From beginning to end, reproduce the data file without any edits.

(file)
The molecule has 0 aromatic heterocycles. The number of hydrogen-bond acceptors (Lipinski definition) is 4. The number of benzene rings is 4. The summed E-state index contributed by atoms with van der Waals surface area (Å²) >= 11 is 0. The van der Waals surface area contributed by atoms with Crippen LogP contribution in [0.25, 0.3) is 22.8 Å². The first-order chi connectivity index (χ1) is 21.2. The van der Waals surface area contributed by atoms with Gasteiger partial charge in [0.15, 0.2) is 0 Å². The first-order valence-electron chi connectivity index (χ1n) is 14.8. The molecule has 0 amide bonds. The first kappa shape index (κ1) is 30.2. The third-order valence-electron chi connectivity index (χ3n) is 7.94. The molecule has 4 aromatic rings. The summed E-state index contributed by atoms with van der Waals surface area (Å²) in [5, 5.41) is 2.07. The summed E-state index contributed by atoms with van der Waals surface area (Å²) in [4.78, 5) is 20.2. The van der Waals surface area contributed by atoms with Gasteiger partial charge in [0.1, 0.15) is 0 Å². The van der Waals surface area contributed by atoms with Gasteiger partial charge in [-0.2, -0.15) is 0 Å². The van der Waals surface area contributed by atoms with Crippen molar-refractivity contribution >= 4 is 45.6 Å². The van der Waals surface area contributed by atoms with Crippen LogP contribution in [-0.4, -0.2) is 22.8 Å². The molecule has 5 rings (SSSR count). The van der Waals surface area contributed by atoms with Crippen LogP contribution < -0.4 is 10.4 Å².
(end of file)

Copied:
The molecule has 0 aromatic heterocycles. The number of hydrogen-bond acceptors (Lipinski definition) is 4. The number of benzene rings is 4. The summed E-state index contributed by atoms with van der Waals surface area (Å²) >= 11 is 0. The van der Waals surface area contributed by atoms with Crippen LogP contribution in [0.25, 0.3) is 22.8 Å². The first-order chi connectivity index (χ1) is 21.2. The van der Waals surface area contributed by atoms with Gasteiger partial charge in [0.15, 0.2) is 0 Å². The first-order valence-electron chi connectivity index (χ1n) is 14.8. The molecule has 0 amide bonds. The first kappa shape index (κ1) is 30.2. The third-order valence-electron chi connectivity index (χ3n) is 7.94. The molecule has 4 aromatic rings. The summed E-state index contributed by atoms with van der Waals surface area (Å²) in [5, 5.41) is 2.07. The summed E-state index contributed by atoms with van der Waals surface area (Å²) in [4.78, 5) is 20.2. The van der Waals surface area contributed by atoms with Gasteiger partial charge in [0.1, 0.15) is 0 Å². The van der Waals surface area contributed by atoms with Gasteiger partial charge in [-0.2, -0.15) is 0 Å². The van der Waals surface area contributed by atoms with Crippen molar-refractivity contribution >= 4 is 45.6 Å². The van der Waals surface area contributed by atoms with Crippen LogP contribution in [-0.4, -0.2) is 22.8 Å². The molecule has 5 rings (SSSR count). The van der Waals surface area contributed by atoms with Crippen LogP contribution < -0.4 is 10.4 Å².